Anyone got the following Gerbil literature?(+ found some). Jul 1, 2020 14:40:32 GMT -8
Post by Markpd on Jul 1, 2020 14:40:32 GMT -8
I'm trying to find the article where Eva Waiblinger. according to egerbil.com apparently mentions 'If you want to truly make your gerbil happy, let them dig a burrow. That is their "job" and is one of their main occupations in the wild besides collecting food and socializing. She recommends that wherever possible, gerbils should be kept in large, deep substrate tanks (at least 100x50x50cm for 2-3 gerbils, and 150x60x60 cm for 4-6 animals, with at least 30cm deep bedding) and should be left to dig their own burrows. For gerbils in labs they trialled the artificial burrow systems in a laboratory cage type IV [38 x 58 cm x 20 cm height] (15x23x8). (approx. 10 imp.Gallons)'.
Ref. this article www.egerbil.com/housing.html
After hours of digging I finally managed to get an article of hers which wasn't behind a pay wall! The article by her from 2004 is called "Refinement of gerbil housing and husbandry in the laboratory", if you want to read it, click that link then hit 'Download full-text PDF'. (took me hours to find that free one earlier, yet it's on Google's 1st search page if I search for the reference to Brunner!! wth??), anyway, broadly speaking this talks about the lack of burrows causing the stereo-typical digging and how to (mostly) avoid it, but it makes no mention of that cage size, or any reference to a good cage size for a pet Gerbil (it does refer to lab cage sizes).
(JFYI, related to that article, I stumbled across this semi-hidden page by her called 'Comfortable Quarters for Gerbils in Research Institutions' 2002).
I think it might be in articles written by her called the 'The Laboratory Gerbil' in the 'The UFAW Handbook on the Care and Management of Laboratory and Other Research Animals' (2010, 8th edition), but I can only see part of that without paying for it. Although, actually I doubt it's that one as you can see a small section about 'min cage requirements' and it only mentions EU minimums for the time, but their are pages missing in the free one.
Or maybe it could be in her much newer article from 2018 called 'Mongolian Gerbils' for 'Companion Animal Care and Welfare: The UFAW Companion Animal Handbook' (2019), but again the free one is missing pages .
And the diagram and photos in 2019 UFAW p219 show a larger cage & an enclosure which seem to be semi-natural showing many burrows, but any text that might reference those diagrams specifically are possibly in the missing pages!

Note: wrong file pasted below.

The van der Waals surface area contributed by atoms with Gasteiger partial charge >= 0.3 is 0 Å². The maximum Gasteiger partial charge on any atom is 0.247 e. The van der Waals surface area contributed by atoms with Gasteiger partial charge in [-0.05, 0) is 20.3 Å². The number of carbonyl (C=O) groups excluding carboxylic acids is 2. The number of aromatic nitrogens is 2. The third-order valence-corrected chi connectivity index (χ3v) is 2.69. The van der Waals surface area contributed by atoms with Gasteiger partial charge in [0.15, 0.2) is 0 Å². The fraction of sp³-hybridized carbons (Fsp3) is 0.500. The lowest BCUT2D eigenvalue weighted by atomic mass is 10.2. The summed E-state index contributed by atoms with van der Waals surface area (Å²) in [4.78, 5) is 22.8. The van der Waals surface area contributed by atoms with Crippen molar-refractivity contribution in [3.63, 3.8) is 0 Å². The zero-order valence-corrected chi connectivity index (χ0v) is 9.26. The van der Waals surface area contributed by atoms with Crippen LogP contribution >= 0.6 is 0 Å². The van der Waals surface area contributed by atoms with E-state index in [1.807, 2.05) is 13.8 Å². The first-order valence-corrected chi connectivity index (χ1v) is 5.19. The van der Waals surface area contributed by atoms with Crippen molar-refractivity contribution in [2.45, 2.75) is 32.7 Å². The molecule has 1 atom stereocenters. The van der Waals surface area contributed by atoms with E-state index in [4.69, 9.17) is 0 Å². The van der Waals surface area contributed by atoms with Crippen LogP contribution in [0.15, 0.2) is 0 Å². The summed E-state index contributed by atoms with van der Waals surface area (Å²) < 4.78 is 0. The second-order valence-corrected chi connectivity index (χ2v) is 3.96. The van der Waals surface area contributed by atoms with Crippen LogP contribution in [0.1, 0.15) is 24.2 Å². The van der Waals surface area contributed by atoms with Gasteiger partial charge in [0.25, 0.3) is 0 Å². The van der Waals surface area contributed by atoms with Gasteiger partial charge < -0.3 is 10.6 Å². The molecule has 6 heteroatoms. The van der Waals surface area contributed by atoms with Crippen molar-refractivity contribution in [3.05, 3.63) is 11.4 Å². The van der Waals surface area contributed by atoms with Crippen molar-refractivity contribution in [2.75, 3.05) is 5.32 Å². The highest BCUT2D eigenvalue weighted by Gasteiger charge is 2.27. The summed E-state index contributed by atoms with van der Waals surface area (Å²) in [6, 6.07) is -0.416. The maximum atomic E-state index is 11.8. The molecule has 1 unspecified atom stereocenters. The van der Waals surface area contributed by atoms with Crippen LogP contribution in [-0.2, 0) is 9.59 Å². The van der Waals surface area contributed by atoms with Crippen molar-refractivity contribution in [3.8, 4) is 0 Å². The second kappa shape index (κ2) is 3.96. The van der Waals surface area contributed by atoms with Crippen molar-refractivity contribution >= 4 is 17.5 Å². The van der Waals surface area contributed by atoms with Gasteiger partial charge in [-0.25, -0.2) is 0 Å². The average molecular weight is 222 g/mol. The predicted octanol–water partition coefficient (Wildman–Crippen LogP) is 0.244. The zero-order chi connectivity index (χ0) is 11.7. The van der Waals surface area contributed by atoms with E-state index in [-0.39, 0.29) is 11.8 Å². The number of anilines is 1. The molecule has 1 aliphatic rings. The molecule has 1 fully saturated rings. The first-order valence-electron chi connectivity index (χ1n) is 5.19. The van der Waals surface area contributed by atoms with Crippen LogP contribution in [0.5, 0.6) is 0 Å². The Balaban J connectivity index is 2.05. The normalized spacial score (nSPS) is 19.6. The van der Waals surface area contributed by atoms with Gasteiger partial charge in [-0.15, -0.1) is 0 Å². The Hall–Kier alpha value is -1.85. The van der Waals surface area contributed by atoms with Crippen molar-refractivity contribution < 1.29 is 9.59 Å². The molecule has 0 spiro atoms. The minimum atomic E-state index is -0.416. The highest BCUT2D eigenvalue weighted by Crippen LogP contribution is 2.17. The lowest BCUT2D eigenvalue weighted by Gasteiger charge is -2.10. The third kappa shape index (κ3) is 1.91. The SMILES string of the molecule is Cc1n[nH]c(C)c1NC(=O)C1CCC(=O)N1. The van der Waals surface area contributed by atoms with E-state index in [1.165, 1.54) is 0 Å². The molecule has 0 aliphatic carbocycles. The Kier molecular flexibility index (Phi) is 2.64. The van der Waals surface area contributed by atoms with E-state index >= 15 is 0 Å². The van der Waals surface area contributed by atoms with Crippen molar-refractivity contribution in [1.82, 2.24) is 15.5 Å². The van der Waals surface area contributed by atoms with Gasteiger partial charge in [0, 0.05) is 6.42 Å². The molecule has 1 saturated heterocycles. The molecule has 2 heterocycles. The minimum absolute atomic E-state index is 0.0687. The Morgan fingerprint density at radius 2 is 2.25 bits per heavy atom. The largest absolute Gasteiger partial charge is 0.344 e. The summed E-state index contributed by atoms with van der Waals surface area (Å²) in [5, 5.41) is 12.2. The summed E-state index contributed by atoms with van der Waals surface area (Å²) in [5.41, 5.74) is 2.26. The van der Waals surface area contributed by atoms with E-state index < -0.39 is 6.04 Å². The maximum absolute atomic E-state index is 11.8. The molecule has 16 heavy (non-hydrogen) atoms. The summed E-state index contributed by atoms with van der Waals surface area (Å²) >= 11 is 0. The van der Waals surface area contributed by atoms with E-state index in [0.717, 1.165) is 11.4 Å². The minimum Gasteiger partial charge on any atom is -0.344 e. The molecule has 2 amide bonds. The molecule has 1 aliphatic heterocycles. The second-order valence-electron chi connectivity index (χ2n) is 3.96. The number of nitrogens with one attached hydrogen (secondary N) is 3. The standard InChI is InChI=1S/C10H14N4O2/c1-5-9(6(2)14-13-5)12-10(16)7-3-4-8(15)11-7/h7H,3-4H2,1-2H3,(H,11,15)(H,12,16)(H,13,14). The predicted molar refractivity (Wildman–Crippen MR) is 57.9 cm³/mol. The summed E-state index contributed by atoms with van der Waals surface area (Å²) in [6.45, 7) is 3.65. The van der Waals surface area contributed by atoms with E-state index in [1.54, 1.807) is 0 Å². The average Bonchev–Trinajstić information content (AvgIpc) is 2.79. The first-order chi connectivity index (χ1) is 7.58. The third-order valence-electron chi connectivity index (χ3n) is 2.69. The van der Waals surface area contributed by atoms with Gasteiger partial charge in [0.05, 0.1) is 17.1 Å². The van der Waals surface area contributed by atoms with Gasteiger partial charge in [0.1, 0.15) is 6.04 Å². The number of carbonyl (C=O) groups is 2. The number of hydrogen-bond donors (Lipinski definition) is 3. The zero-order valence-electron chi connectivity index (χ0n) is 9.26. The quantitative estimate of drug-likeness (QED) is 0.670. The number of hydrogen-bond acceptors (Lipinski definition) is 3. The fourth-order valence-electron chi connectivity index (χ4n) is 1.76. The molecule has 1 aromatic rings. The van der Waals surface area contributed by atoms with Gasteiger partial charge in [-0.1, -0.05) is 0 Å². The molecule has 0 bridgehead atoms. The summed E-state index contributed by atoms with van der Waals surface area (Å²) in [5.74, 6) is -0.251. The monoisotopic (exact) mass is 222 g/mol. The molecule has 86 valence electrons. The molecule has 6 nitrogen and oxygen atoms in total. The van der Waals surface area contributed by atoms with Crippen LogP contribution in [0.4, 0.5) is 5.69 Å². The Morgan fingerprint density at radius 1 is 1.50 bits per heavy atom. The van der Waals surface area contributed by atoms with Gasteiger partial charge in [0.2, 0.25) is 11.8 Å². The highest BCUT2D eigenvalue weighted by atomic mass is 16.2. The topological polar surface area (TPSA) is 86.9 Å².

Also, in her 2004 paper she mentions and sites brunner 1993 talking about "In a semi-natural setting (arena of moist sand, 2.0 × 2.0 × 0.7 m), Brunner (1993) excavated burrows constructed by a family of gerbils. She found no fixed layout. A vast network of tunnels", ref 'Wiedenmayer C and Brunner C 1993 Is stereotyped behaviour in gerbils determined by housing conditions? In: Nichelmann M, Wierenga H K and Braun S (eds) International Congress on Applied Ethology, Berlin pp 276-278. Humboldt-Universität: Berlin, Germany', but I can find absolutely nothing on that!
So has anyone got any full copies of these?
Additional literature wanted :-
Gerbil papers available:-
elib.tiho-hannover.de/dissertations/schulze-sievertu_2002.pdf (currently intermittently available, in German).
POPULATION ECOLOGY OF WILD MONGOLIAN GERBILS MERIONES UNGUICULATUS by WEI LIU, GUIMING WANG,* YANNI WANG, WENQIN ZHONG, AND XINRONG WAN (2009) (click on pdf).
Home-range sizes of social groups of Mongolian gerbils Meriones unguiculatus by Y. Wang, W. Liua, G. Wang, X. Wana, W. Zhong (2010)
A leaflet/handbook by the Swiss animal welfare, contributed to by Eva Waiblinger, amongst various things, talks about large cage sizes. Original German link , [update] with the help of DeepL and a little Google translate (DeepL is better ) I have now translated that article/handbook , see here.
Theirs also the thread by nauticalamity , with links to a couple of papers from the 1960s, including something by Mr Kasuga, who I believe was the person who brought 20 Gerbils into Japan, which then lead onto the group that was exported to the US and them becoming pets there, and then later here in the UK!